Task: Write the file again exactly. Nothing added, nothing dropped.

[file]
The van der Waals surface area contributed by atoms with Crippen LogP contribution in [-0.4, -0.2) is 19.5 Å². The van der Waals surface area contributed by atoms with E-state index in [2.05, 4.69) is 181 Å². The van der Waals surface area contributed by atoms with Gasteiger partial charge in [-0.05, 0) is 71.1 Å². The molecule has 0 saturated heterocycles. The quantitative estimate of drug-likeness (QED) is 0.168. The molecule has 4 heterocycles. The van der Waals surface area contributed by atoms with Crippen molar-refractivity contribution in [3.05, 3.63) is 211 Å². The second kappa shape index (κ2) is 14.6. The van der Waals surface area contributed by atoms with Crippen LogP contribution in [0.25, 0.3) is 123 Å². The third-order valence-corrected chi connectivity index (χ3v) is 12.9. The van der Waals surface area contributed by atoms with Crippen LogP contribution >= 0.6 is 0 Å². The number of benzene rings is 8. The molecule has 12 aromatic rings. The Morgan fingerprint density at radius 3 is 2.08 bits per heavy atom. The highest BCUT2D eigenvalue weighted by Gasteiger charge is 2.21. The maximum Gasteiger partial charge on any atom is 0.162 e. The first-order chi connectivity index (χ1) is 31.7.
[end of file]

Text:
The van der Waals surface area contributed by atoms with Crippen LogP contribution in [-0.4, -0.2) is 19.5 Å². The van der Waals surface area contributed by atoms with E-state index in [2.05, 4.69) is 181 Å². The van der Waals surface area contributed by atoms with Gasteiger partial charge in [-0.05, 0) is 71.1 Å². The molecule has 0 saturated heterocycles. The quantitative estimate of drug-likeness (QED) is 0.168. The molecule has 4 heterocycles. The van der Waals surface area contributed by atoms with Crippen molar-refractivity contribution in [3.05, 3.63) is 211 Å². The second kappa shape index (κ2) is 14.6. The van der Waals surface area contributed by atoms with Crippen LogP contribution in [0.25, 0.3) is 123 Å². The third-order valence-corrected chi connectivity index (χ3v) is 12.9. The van der Waals surface area contributed by atoms with Crippen LogP contribution >= 0.6 is 0 Å². The number of benzene rings is 8. The molecule has 12 aromatic rings. The Morgan fingerprint density at radius 3 is 2.08 bits per heavy atom. The highest BCUT2D eigenvalue weighted by Gasteiger charge is 2.21. The maximum Gasteiger partial charge on any atom is 0.162 e. The first-order chi connectivity index (χ1) is 31.7.